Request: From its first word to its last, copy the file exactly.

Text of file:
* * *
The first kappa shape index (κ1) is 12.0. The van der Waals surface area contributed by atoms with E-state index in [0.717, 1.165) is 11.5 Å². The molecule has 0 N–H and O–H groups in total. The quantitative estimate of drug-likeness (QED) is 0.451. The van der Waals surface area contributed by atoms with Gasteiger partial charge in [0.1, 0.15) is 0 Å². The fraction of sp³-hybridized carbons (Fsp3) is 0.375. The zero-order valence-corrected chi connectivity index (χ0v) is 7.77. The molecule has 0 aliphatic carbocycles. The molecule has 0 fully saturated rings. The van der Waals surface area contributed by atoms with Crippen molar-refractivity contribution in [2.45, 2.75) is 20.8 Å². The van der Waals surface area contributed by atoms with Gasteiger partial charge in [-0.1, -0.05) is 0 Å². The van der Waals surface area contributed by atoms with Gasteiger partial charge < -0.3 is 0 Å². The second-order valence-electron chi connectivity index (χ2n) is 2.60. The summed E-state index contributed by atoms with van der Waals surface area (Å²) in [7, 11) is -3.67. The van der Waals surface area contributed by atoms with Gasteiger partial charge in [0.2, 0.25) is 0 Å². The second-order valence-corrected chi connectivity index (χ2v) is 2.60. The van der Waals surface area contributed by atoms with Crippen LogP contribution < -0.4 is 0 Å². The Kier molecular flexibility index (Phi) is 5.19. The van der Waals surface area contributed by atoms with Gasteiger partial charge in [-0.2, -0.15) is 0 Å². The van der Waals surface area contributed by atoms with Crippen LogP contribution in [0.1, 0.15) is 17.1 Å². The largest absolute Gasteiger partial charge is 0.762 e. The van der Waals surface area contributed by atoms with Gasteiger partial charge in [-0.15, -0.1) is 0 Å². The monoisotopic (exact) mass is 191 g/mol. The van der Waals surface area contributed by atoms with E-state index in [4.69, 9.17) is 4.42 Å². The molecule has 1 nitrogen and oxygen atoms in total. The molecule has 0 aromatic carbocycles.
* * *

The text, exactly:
The first kappa shape index (κ1) is 12.0. The van der Waals surface area contributed by atoms with E-state index in [0.717, 1.165) is 11.5 Å². The molecule has 0 N–H and O–H groups in total. The quantitative estimate of drug-likeness (QED) is 0.451. The van der Waals surface area contributed by atoms with Gasteiger partial charge in [0.1, 0.15) is 0 Å². The fraction of sp³-hybridized carbons (Fsp3) is 0.375. The zero-order valence-corrected chi connectivity index (χ0v) is 7.77. The molecule has 0 aliphatic carbocycles. The molecule has 0 fully saturated rings. The van der Waals surface area contributed by atoms with Crippen molar-refractivity contribution in [2.45, 2.75) is 20.8 Å². The van der Waals surface area contributed by atoms with Gasteiger partial charge in [-0.1, -0.05) is 0 Å². The van der Waals surface area contributed by atoms with Gasteiger partial charge < -0.3 is 0 Å². The second-order valence-electron chi connectivity index (χ2n) is 2.60. The summed E-state index contributed by atoms with van der Waals surface area (Å²) in [7, 11) is -3.67. The van der Waals surface area contributed by atoms with Gasteiger partial charge in [0.2, 0.25) is 0 Å². The second-order valence-corrected chi connectivity index (χ2v) is 2.60. The van der Waals surface area contributed by atoms with Crippen LogP contribution < -0.4 is 0 Å². The Kier molecular flexibility index (Phi) is 5.19. The van der Waals surface area contributed by atoms with Gasteiger partial charge in [-0.2, -0.15) is 0 Å². The van der Waals surface area contributed by atoms with Crippen LogP contribution in [0.1, 0.15) is 17.1 Å². The largest absolute Gasteiger partial charge is 0.762 e. The van der Waals surface area contributed by atoms with Gasteiger partial charge in [-0.15, -0.1) is 0 Å². The monoisotopic (exact) mass is 191 g/mol. The van der Waals surface area contributed by atoms with E-state index in [4.69, 9.17) is 4.42 Å². The molecule has 1 nitrogen and oxygen atoms in total. The molecule has 0 aromatic carbocycles.